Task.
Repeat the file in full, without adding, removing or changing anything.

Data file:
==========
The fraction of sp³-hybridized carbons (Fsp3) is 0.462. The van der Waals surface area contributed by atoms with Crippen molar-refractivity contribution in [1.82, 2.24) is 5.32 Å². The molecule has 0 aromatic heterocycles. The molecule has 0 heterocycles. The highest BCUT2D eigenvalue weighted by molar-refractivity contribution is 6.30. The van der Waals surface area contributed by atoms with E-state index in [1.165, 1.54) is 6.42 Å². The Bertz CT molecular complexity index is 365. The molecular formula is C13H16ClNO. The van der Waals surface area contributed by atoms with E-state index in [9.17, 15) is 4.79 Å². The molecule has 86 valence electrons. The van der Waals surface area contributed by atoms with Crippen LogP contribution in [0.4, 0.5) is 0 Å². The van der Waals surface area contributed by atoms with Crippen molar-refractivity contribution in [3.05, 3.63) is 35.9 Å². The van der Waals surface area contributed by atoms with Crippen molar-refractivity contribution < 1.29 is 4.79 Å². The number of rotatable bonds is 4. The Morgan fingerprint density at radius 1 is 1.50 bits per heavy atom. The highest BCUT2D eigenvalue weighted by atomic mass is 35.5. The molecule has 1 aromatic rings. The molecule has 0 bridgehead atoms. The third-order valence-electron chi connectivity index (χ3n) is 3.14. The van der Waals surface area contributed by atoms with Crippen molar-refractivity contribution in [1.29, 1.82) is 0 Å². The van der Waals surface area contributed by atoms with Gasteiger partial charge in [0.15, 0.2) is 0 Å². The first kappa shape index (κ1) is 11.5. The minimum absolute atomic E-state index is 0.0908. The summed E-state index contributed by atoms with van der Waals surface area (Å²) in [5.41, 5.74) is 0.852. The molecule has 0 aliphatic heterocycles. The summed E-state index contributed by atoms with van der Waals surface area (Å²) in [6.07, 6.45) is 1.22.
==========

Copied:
The fraction of sp³-hybridized carbons (Fsp3) is 0.462. The van der Waals surface area contributed by atoms with Crippen molar-refractivity contribution in [1.82, 2.24) is 5.32 Å². The molecule has 0 aromatic heterocycles. The molecule has 0 heterocycles. The highest BCUT2D eigenvalue weighted by molar-refractivity contribution is 6.30. The van der Waals surface area contributed by atoms with E-state index in [1.165, 1.54) is 6.42 Å². The Bertz CT molecular complexity index is 365. The molecular formula is C13H16ClNO. The van der Waals surface area contributed by atoms with E-state index in [9.17, 15) is 4.79 Å². The molecule has 86 valence electrons. The van der Waals surface area contributed by atoms with Crippen LogP contribution in [0.4, 0.5) is 0 Å². The van der Waals surface area contributed by atoms with Crippen molar-refractivity contribution in [3.05, 3.63) is 35.9 Å². The van der Waals surface area contributed by atoms with Crippen molar-refractivity contribution < 1.29 is 4.79 Å². The number of rotatable bonds is 4. The Morgan fingerprint density at radius 1 is 1.50 bits per heavy atom. The highest BCUT2D eigenvalue weighted by atomic mass is 35.5. The molecule has 1 aromatic rings. The molecule has 0 bridgehead atoms. The third-order valence-electron chi connectivity index (χ3n) is 3.14. The van der Waals surface area contributed by atoms with Crippen molar-refractivity contribution in [1.29, 1.82) is 0 Å². The van der Waals surface area contributed by atoms with Gasteiger partial charge in [0.15, 0.2) is 0 Å². The first kappa shape index (κ1) is 11.5. The minimum absolute atomic E-state index is 0.0908. The summed E-state index contributed by atoms with van der Waals surface area (Å²) in [5.41, 5.74) is 0.852. The molecule has 0 aliphatic heterocycles. The summed E-state index contributed by atoms with van der Waals surface area (Å²) in [6.07, 6.45) is 1.22.